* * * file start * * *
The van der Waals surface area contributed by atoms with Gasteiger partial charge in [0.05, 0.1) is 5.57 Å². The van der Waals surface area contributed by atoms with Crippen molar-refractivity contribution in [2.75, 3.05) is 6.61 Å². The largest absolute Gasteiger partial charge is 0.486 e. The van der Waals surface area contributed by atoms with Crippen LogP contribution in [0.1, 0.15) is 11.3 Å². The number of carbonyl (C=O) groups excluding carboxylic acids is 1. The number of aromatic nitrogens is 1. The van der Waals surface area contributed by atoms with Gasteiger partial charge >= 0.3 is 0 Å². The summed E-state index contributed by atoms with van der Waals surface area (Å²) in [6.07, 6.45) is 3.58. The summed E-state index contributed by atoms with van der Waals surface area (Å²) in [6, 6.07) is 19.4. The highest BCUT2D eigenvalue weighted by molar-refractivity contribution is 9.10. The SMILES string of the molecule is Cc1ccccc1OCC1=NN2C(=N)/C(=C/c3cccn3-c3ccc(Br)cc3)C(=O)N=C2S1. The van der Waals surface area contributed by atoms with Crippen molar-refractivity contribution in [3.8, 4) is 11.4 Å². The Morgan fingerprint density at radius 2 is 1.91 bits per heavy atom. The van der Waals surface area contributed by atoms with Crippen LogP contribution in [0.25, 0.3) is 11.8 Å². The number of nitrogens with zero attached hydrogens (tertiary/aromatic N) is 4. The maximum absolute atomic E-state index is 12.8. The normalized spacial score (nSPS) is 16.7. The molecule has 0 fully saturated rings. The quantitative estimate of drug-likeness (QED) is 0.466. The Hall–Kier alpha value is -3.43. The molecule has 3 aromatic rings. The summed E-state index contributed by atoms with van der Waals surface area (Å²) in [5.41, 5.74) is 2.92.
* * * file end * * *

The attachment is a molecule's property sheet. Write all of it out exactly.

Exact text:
The van der Waals surface area contributed by atoms with Gasteiger partial charge in [0.05, 0.1) is 5.57 Å². The van der Waals surface area contributed by atoms with Crippen molar-refractivity contribution in [2.75, 3.05) is 6.61 Å². The largest absolute Gasteiger partial charge is 0.486 e. The van der Waals surface area contributed by atoms with Crippen LogP contribution in [0.1, 0.15) is 11.3 Å². The number of carbonyl (C=O) groups excluding carboxylic acids is 1. The number of aromatic nitrogens is 1. The van der Waals surface area contributed by atoms with Gasteiger partial charge >= 0.3 is 0 Å². The summed E-state index contributed by atoms with van der Waals surface area (Å²) in [6.07, 6.45) is 3.58. The summed E-state index contributed by atoms with van der Waals surface area (Å²) in [6, 6.07) is 19.4. The highest BCUT2D eigenvalue weighted by molar-refractivity contribution is 9.10. The SMILES string of the molecule is Cc1ccccc1OCC1=NN2C(=N)/C(=C/c3cccn3-c3ccc(Br)cc3)C(=O)N=C2S1. The van der Waals surface area contributed by atoms with Crippen molar-refractivity contribution in [3.8, 4) is 11.4 Å². The Morgan fingerprint density at radius 2 is 1.91 bits per heavy atom. The van der Waals surface area contributed by atoms with Crippen LogP contribution in [0.25, 0.3) is 11.8 Å². The number of nitrogens with zero attached hydrogens (tertiary/aromatic N) is 4. The maximum absolute atomic E-state index is 12.8. The normalized spacial score (nSPS) is 16.7. The molecule has 0 fully saturated rings. The quantitative estimate of drug-likeness (QED) is 0.466. The Hall–Kier alpha value is -3.43. The molecule has 3 aromatic rings. The summed E-state index contributed by atoms with van der Waals surface area (Å²) in [5.41, 5.74) is 2.92.